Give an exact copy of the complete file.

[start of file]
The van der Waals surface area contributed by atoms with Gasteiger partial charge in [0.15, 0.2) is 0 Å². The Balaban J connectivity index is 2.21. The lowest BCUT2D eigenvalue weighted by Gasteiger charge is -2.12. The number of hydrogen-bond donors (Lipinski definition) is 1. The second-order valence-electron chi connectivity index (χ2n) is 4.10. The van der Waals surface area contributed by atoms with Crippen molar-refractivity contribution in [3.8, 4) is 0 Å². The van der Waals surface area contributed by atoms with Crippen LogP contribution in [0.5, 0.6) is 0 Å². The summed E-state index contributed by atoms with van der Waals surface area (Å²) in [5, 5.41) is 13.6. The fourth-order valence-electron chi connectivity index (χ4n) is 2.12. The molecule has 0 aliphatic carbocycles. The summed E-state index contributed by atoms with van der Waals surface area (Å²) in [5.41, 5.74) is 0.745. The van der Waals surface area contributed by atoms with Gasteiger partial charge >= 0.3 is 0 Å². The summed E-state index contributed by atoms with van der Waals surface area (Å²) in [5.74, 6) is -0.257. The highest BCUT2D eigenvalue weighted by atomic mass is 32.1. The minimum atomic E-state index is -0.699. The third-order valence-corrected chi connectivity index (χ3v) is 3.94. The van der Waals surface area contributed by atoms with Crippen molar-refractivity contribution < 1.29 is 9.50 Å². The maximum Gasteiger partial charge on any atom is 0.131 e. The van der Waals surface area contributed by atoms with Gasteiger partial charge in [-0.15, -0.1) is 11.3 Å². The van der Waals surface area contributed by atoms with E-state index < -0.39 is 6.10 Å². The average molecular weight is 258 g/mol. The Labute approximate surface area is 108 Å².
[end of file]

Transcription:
The van der Waals surface area contributed by atoms with Gasteiger partial charge in [0.15, 0.2) is 0 Å². The Balaban J connectivity index is 2.21. The lowest BCUT2D eigenvalue weighted by Gasteiger charge is -2.12. The number of hydrogen-bond donors (Lipinski definition) is 1. The second-order valence-electron chi connectivity index (χ2n) is 4.10. The van der Waals surface area contributed by atoms with Crippen molar-refractivity contribution in [3.8, 4) is 0 Å². The van der Waals surface area contributed by atoms with Crippen LogP contribution in [0.5, 0.6) is 0 Å². The summed E-state index contributed by atoms with van der Waals surface area (Å²) in [5, 5.41) is 13.6. The fourth-order valence-electron chi connectivity index (χ4n) is 2.12. The molecule has 0 aliphatic carbocycles. The summed E-state index contributed by atoms with van der Waals surface area (Å²) in [5.41, 5.74) is 0.745. The van der Waals surface area contributed by atoms with Gasteiger partial charge >= 0.3 is 0 Å². The summed E-state index contributed by atoms with van der Waals surface area (Å²) in [5.74, 6) is -0.257. The highest BCUT2D eigenvalue weighted by atomic mass is 32.1. The minimum atomic E-state index is -0.699. The third-order valence-corrected chi connectivity index (χ3v) is 3.94. The van der Waals surface area contributed by atoms with Crippen molar-refractivity contribution < 1.29 is 9.50 Å². The maximum Gasteiger partial charge on any atom is 0.131 e. The van der Waals surface area contributed by atoms with Gasteiger partial charge in [-0.15, -0.1) is 11.3 Å². The van der Waals surface area contributed by atoms with E-state index < -0.39 is 6.10 Å². The average molecular weight is 258 g/mol. The Labute approximate surface area is 108 Å².